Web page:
Leif Oxburgh, DVM, PhD, Director
The Rogosin Institute is pleased to announce that Dr. Oxburgh brought his kidney regenerative medicine laboratory to The Rogosin Institute beginning July 2019.
The goal of Dr. Oxburgh’s research is to understand how kidney tissue can be grown from stem cells. Currently, access to transplant organs is very limited, and the long-term objective of the research is to provide an abundant and reliable source of kidney tissue for patients with kidney failure. In the nearer term, the research will provide insights into the mechanisms that control formation of kidney tissue. This will be applied to the development of methods to replicate kidney tissue from patients in the laboratory, which can be used to test treatment strategies for the individual patient.
Regenerative Medicine for kidney failure
For some people loss of kidney function reaches a point where replacement of kidney function is necessary. This is generally provided in the form of dialysis or kidney transplantation. There are limitations with both of these approaches. Dialysis provides blood filtration to prevent build-up of waste products, but is highly invasive in patients’ lives and only provides one essential function of this multi-functional organ leading to relatively poor quality of life. Transplantation is generally a far better solution as it provides all of the complex functions of the kidney, ensuring an immense improvement in life quality for most patients. However, the availability of transplant organs is very limited, and patients must be able to endure the lifelong suppression of their immune system required to avoid rejection of the foreign kidney.
What if we could make new kidney tissue from stem cells to increase access to transplantation?
And what if we could make new kidney tissue from a patient’s own stem cells so that we could reduce the need for immunosuppression?
These are fundamental questions that scientists interested in cures for kidney disease have asked for 20 years, but the technology to start answering them has only just become available. The past 5 years have seen extremely rapid advances in efforts to generate patient-specific kidney tissue from stem cells. One important contributing factor was the discovery of stem cell reprogramming from adults, providing a route to generating stem cells from any individual. Another essential factor was the deep level of understanding that we had attained through basic research of the essential mechanisms governing the formation of the kidney during the fetal period. This has enabled the development of procedures to differentiate stem cells to the building blocks for kidney tissue through a process known as directed differentiation. These building blocks can be assembled into small fragments of kidney tissue in the laboratory – organoids. This remarkably rapid progress has led us to the point where we understand that making kidney tissue is feasible, but we need to develop tools to ensure it is properly functional and we also need to scale it up to a format that can be helpful to a patient.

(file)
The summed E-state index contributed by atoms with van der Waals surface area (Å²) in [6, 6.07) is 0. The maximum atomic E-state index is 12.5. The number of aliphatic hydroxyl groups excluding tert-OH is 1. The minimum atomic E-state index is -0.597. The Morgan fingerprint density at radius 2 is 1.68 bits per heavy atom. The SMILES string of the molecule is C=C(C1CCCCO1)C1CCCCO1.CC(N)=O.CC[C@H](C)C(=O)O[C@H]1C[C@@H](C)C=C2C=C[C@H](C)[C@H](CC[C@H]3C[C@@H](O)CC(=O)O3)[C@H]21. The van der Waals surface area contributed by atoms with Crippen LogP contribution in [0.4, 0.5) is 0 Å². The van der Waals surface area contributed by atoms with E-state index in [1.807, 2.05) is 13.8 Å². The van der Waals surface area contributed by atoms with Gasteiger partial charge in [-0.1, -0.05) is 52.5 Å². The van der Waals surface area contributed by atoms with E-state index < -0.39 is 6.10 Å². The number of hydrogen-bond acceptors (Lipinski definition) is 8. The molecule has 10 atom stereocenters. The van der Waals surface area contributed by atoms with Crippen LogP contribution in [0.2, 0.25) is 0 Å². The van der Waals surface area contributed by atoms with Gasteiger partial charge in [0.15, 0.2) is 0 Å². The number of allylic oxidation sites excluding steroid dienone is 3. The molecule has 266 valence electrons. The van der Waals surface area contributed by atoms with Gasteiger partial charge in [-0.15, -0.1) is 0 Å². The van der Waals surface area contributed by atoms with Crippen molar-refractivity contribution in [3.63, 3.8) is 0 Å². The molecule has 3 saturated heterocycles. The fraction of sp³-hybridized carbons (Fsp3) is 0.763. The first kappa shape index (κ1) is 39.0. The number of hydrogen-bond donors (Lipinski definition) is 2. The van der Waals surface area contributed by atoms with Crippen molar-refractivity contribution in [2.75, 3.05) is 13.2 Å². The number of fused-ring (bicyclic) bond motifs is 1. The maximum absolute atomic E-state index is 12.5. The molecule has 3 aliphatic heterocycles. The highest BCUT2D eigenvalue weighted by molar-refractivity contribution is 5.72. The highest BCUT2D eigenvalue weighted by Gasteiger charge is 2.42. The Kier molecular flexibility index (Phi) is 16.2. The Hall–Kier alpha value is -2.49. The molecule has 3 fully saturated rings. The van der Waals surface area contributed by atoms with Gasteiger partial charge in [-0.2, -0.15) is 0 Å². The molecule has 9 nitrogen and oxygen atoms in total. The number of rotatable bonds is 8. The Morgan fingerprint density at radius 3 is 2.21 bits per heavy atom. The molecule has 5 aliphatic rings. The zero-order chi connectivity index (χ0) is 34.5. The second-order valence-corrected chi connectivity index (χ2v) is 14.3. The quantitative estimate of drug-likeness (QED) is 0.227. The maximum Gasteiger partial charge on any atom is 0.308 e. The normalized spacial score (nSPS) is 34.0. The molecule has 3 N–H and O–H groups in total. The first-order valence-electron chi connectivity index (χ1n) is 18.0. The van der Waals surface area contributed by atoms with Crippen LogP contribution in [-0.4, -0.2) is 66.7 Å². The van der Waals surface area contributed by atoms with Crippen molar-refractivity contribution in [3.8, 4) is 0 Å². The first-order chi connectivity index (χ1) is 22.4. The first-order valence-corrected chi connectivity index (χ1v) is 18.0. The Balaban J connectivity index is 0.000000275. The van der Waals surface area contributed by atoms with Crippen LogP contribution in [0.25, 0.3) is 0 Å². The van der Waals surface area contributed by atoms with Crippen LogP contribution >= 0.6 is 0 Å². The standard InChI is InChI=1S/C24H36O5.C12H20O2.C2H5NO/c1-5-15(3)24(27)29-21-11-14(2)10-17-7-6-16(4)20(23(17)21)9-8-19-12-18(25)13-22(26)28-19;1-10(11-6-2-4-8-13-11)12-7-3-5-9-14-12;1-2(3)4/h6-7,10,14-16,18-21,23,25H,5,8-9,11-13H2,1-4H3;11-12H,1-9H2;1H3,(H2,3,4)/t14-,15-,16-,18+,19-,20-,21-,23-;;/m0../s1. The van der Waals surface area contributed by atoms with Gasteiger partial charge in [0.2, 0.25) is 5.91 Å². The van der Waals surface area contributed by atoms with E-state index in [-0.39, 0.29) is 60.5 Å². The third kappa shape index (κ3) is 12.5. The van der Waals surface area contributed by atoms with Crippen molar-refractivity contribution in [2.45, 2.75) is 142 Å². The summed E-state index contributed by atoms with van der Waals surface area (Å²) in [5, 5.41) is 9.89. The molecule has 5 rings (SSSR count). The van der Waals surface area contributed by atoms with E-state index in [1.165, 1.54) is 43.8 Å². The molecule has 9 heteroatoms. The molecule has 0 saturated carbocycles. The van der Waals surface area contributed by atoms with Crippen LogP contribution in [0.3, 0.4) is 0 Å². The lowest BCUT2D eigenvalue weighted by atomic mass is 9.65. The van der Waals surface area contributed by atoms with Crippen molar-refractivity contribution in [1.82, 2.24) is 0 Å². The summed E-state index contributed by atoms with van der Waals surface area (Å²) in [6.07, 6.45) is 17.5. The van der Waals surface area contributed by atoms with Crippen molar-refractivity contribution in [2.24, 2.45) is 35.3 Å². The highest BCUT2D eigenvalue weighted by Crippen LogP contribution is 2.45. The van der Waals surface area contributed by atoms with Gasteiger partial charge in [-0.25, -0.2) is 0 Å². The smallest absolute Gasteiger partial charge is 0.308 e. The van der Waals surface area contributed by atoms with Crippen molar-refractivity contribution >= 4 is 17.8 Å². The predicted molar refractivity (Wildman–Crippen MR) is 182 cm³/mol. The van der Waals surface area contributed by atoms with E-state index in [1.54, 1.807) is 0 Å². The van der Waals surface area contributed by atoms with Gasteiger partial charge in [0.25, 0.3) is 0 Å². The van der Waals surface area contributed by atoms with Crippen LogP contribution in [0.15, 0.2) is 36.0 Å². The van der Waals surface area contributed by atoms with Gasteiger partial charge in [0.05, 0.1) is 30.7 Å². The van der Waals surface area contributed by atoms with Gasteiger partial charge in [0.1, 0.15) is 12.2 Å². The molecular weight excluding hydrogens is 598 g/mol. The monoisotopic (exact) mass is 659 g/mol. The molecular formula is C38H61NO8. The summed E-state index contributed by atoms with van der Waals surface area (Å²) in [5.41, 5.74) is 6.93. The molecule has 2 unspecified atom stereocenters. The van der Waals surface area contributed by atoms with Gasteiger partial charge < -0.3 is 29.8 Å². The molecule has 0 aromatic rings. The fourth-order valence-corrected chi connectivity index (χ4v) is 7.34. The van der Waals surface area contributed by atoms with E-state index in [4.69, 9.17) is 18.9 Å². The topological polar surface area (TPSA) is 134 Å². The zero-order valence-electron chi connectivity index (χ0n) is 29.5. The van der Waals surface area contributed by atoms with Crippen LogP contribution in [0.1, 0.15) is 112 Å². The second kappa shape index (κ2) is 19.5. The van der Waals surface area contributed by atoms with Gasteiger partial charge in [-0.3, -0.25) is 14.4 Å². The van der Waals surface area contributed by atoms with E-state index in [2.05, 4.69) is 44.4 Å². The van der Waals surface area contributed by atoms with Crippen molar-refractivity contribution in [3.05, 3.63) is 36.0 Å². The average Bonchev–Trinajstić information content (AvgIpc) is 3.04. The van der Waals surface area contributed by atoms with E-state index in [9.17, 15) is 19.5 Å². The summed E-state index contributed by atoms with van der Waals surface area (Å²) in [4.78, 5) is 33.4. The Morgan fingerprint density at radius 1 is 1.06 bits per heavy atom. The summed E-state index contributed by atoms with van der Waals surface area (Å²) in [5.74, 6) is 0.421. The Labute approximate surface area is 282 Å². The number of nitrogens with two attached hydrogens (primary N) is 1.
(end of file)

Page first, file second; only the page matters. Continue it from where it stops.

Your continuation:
Progress: Dr. Leif Oxburgh now routinely generates human kidney tissue fragments in the laboratory that display hallmark structures of the human kidney. He has implanted these into rodents to ascertain whether they can attract blood vessels, become part of the host circulatory system, and filter blood. The kidney organoids integrate efficiently with the host and commence filtration, which provides another encouraging proof of feasibility that this technology has the potential to help patients. Current work is exploring how to achieve urine collection from implanted kidney tissue, and how to stimulate its growth in the host to maximize its functional capacity.
Why was this laboratory brought to The Rogosin Institute?
The perfect intersection of clinical and research objectives makes the placement of the Kidney Regenerative Medicine Laboratory within The Rogosin Institute an obvious strategic development. With its singular focus on care for the kidney disease patient and its concentration of outstanding nephrologists and care providers, the Institute provides a fertile environment for development of the project. Proximity of academic and physical resources at Weill Cornell Medical College, Columbia University, and The Rockefeller University offer unparalleled scope for collaboration to advance the project using cutting edge research tools and new concepts.
For additional information:
Leif Oxburgh, DVM, PhD
Gupta AK, Coburn JM, Davis-Knowlton J, Kimmerling E, Kaplan DL, Oxburgh L. Scaffolding kidney organoids on silk. J Tissue Eng Regen Med. 2019 May;13(5):812-822.
Brown AC, Gupta AK, Oxburgh L. Long-Term Culture of Nephron Progenitor Cells Ex Vivo. Methods Mol Biol. 2019;1926:63-75.
Oxburgh L. Kidney Nephron Determination. Annu Rev Cell Dev Biol. 2018 Oct 6;34:427-450.
Muthukrishnan SD, Ryzhov S, Karolak M, Oxburgh L. Nephron progenitor cell death elicits a limited compensatory response associated with interstitial expansion in the neonatal kidney. Dis Model Mech. 2018 Jan 29;11(1).
Oxburgh L, Carroll TJ, Cleaver O, Gossett DR, Hoshizaki DK, Hubbell JA, Humphreys BD, Jain S, Jensen J, Kaplan DL, Kesselman C, Ketchum CJ, Little MH, McMahon AP, Shankland SJ, Spence JR, Valerius MT, Wertheim JA, Wessely O, Zheng Y, Drummond IA. (Re)Building a Kidney. J Am Soc Nephrol. 2017 May;28(5):1370-1378.
Oxburgh L, Carroll TJ. The bioengineered kidney: science or science fiction? Curr Opin Nephrol Hypertens. 2016 Jul;25(4):343-7.
Muthukrishnan SD, Yang X, Friesel R, Oxburgh L. Concurrent BMP7 and FGF9 signalling governs AP-1 function to promote self-renewal of nephron progenitor cells. Nat Commun. 2015 Dec 4;6:10027.
Brown AC, Muthukrishnan SD, Oxburgh L. A synthetic niche for nephron progenitor cells. Dev Cell. 2015 Jul 27;34(2):229-41.